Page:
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TO RACE OR NOT TO RACE? AT INFERNO TIME, THAT'S THE ENDURING QUESTION
Robert Sullivan
April 04, 1983
This is the story of an event that didn't happen. But that isn't to say this is an uneventful story. There were events all right, several of them, and dramatic ones, too, having to do with courage and daring on a dangerous mountain. This is the story of those occurrences, and of one the mountain wouldn't let happen.
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April 04, 1983

To Race Or Not To Race? At Inferno Time, That's The Enduring Question

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Perry wandered on the cone for 20 minutes, becoming increasingly glum. Finally, at 10:30 a.m., he radioed the base camp, saying, "It's off for today."

Competitors stayed in the bowl that afternoon and skied the headwall. Spectators, though they were told that the Inferno was postponed until Monday because of the day's winds and a gloomy forecast for Sunday, hiked up anyway. By noon there were perhaps 5,000 people in and around Tuckerman, as many as anyone could remember ever having been there. The champagne corks popped; lunches were eaten on Lunch Rocks. Many of the people who had hiked in were disappointed that there would be no race that day, but aware of the dangers of running an Inferno in bad weather, none complained about the decision to postpone.

The party and skiing continued until rain started in midafternoon. Then most people headed back down the fire trail, while others began to set up camps. They would camp two days and two harsh nights on Washington and be ready for the Inferno on Monday.

Down in the valley the weekend dragged on for McAleer. "The meetings—they just never end, but they're needed if we're to stay ready for this thing," he said. What was needed was sun to loosen up the frozen snow and raise the temperature on top above Tuckerman, and diminished wind.

Early on Monday, to those in the valley conditions seemed ideal: It was clear and not too cold, and there was little wind. But the important information was being gathered on the summit. McAleer had set a 7 a.m. deadline for decision-making, and the time was very near. On the summit there was sun, yes, and an acceptable temperature in the 20s, but there was that damned wind. At 7 a.m. the prediction was for 80-mph gusts during the day. Some committee members urged McAleer to say "Let's go." But at 7:02 Perry and McAleer decided: no race. "We said we wouldn't take chances," McAleer said sadly. "We swore we'd never run a race that would put anyone in unnecessary jeopardy. The headwall will be superb today, but above the bowl it might never soften up. I'm going to be second-guessing myself all day long."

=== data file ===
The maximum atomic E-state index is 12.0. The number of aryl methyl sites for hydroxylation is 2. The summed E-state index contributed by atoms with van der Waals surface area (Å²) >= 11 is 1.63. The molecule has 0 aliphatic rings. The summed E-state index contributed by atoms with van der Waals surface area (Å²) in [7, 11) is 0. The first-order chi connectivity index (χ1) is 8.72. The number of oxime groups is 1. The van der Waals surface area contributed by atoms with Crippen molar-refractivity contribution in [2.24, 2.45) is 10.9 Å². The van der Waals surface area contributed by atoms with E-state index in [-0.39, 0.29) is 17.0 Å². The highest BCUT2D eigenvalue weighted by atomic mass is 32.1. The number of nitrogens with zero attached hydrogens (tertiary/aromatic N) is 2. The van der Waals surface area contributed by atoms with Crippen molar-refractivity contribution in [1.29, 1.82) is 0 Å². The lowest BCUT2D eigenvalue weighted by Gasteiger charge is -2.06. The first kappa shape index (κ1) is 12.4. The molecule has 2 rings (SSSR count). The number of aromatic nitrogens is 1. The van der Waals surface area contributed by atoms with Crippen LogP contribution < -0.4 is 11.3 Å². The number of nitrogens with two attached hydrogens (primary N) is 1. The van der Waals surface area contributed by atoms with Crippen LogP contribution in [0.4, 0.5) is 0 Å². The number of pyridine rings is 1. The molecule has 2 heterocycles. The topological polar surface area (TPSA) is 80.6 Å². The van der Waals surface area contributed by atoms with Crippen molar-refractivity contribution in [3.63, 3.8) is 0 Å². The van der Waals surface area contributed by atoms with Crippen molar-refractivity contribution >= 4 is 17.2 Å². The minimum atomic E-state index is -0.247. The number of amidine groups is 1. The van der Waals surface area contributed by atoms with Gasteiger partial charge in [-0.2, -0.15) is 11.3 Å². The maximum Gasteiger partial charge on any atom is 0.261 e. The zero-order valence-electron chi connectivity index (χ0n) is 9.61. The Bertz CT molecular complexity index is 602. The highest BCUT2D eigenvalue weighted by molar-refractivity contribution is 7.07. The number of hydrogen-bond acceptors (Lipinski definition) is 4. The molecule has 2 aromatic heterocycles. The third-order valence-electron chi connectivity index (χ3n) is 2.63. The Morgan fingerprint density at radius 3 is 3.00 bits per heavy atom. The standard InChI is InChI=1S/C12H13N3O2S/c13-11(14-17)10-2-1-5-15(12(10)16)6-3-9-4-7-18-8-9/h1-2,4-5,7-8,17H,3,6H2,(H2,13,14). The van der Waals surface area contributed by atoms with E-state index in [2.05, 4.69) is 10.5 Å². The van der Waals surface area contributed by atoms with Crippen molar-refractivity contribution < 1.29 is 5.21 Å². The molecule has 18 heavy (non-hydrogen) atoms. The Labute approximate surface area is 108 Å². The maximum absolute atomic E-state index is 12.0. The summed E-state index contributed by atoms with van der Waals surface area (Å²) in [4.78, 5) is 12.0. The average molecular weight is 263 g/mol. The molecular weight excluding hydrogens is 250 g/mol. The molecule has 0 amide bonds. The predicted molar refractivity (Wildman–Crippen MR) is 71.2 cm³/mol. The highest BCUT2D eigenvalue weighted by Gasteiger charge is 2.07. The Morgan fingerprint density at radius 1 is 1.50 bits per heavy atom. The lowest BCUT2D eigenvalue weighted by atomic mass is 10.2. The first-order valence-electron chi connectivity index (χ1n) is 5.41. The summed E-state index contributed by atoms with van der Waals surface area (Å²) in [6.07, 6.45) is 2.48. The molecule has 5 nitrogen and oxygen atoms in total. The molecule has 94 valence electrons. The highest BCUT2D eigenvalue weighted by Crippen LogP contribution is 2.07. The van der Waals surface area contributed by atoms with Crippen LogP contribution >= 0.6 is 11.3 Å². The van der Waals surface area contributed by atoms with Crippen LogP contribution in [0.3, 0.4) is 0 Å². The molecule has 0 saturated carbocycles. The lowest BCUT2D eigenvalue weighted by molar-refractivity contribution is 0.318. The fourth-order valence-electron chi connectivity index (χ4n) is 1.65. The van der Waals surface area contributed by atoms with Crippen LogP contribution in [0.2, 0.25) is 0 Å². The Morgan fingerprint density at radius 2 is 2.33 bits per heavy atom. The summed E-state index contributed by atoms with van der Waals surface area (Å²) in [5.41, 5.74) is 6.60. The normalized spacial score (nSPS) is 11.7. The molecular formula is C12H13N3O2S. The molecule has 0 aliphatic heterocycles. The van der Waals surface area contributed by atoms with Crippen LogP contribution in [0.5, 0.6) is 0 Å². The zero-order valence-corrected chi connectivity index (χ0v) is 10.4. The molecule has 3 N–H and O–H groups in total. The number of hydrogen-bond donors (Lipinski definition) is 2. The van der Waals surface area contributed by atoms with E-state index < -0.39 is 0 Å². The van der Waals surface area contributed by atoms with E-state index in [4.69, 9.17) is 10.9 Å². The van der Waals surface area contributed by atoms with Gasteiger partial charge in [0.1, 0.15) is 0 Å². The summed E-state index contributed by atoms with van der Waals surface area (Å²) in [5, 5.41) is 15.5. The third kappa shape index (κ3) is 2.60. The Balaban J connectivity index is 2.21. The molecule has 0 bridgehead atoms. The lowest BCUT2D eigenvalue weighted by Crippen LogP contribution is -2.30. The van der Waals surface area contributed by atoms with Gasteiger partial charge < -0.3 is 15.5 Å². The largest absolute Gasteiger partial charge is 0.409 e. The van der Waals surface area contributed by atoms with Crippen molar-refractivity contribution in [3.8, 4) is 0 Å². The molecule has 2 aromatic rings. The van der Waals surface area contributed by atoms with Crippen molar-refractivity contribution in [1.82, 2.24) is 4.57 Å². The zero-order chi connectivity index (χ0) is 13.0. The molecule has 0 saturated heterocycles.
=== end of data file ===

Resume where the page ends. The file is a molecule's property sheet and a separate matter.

He didn't mean that, of course. There's no reason to tell someone who knows Mount Washington well that he needn't second-guess a prudent decision.

McAleer sat in the Pinkham Camp later that Monday, explaining quietly why he had done all the work that he had, seemingly for nothing, when Arthur Doucette, the man who organized the 1969 race, walked over and patted him on the back. "Good job, old man," Doucette said. McAleer smiled. Doucette walked away and McAleer leaned on the table and spoke slowly. "Every year people talk about Washington and Tuckerman, and usually the ideas aren't terribly original. But the thought I had is that the ongoing nature of the mountain—the fact that it has always been tough—is the news. It should be talked about. Washington will be tough forever—that's why we go after it.

"There was some objection to our having a giant slalom and calling it the Inferno, but my idea is that a race on this mountain is the Inferno—always has been, always will be no matter what we call it. And even this year, we brought the whole history of the race to a new generation, and I'm happy about that. We had an Inferno at Mount Washington this weekend; it's just that the mountain didn't let us hold the race."

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